While citizens of those countries don't need visitor visas to come to Canada, academics from many developing countries who are based in Paris or London do need a visa to attend the conference in Montreal.
IRCC did not provide a comment Tuesday.
Immigration Minister Sean Fraser said Ottawa has been working with organizers of major events to prioritize their visa applications.
"We want to do more to make sure that the world can come to Canada and participate in international conferences," he said Wednesday evening.
"There are still people who might be submitting applications that are incomplete or are rejected for one of a huge variety of reasons. But when we work with conference organizers, we're trying to examine how we can further relax rules to allow more people to attend in a timely way."
Fontanella said just one of 30 consulates she's contacted about the ISA's issues have responded, adding that emails to immigration officials have gone unanswered.
"We're constantly writing to the Canadian government and getting no response," said Fontanella.
"I'm expecting the next three weeks to get ugly."
The group picked Montreal as it is one of about 10 cities in North America that has relatively cheap hotels clustered together, along with conference rooms, avoiding a need to rent an entire convention centre.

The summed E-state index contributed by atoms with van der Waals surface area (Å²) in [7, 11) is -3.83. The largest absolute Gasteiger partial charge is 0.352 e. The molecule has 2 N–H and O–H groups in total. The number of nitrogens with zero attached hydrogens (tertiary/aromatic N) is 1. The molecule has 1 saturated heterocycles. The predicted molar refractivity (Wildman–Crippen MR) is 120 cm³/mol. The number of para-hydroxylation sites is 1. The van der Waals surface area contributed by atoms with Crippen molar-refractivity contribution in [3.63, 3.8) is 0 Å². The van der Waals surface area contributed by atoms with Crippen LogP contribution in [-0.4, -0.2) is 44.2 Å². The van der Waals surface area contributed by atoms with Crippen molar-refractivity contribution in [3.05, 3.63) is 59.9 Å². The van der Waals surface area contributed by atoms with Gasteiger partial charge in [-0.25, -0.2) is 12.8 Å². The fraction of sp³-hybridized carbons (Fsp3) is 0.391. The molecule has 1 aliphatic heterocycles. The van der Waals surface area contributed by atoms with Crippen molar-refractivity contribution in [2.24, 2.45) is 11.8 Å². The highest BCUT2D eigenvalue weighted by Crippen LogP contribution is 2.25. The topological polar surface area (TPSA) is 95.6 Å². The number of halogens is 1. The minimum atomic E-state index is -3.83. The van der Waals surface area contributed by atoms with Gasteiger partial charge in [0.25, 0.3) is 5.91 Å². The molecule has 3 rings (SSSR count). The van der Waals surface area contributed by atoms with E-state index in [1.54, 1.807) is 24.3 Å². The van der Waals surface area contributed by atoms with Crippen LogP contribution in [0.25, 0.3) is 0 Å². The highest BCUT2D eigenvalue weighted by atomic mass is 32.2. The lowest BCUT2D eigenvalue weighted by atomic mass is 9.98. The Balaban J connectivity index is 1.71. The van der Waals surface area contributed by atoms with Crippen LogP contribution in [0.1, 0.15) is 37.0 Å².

That system allows the ISA to contain registration costs.
The group is pondering virtual conferences, but Boyer warned that this leaves out people in several developing countries. "We're subject to the peculiarities of the Canadian immigration system."
'We've seen this happen before'
In December, hundreds of delegates from developing countries missed out on the COP15 conference in Montreal due to visa issues that partly stemmed from the United Nations issuing late accreditations.
Conservative MP Brad Redekopp said the problem speaks to a capacity issue within the government, with visa cases eating up constituency office time and the department showing poor results despite a large funding boost last year.
"It just never ends," said Redekopp, who is vice-chair of the House immigration committee.
"The department has (been given) over a billion dollars; they've added thousands of new employees. And yet we still have these problems where it takes forever, and the processing times just seem to grow. So it's frustrating for all of us."
He said such delays hurt applicants and harm the Canadian economy by making the country unattractive for global meetings.
"It is really an embarrassment on an international scale, and we've seen this happen before," said NDP immigration critic Jenny Kwan.
She said she's had constituents complain about visa woes, and timelines posted online suggest measures such as the event codes are not improving the department's ability to process applications.
"They said that they will learn from these lessons, and prevent it from happening again. But the reality is persisting, and if anything, it's actually getting worse," Kwan said.
The issue has become so prevalent that a group of Ottawa researchers won a federal grant to study who is affected by Canada's visa refusals, including people attending one-time events and those seeking years-long study permits.
"It's hurting Canadians," said Meredith Terretta, a University of Ottawa history professor leading the VisaBarrier.ca project.
Her group is collecting data from those refused visas, and said the issue is hurting Canadian universities' attempt to have a more global student body.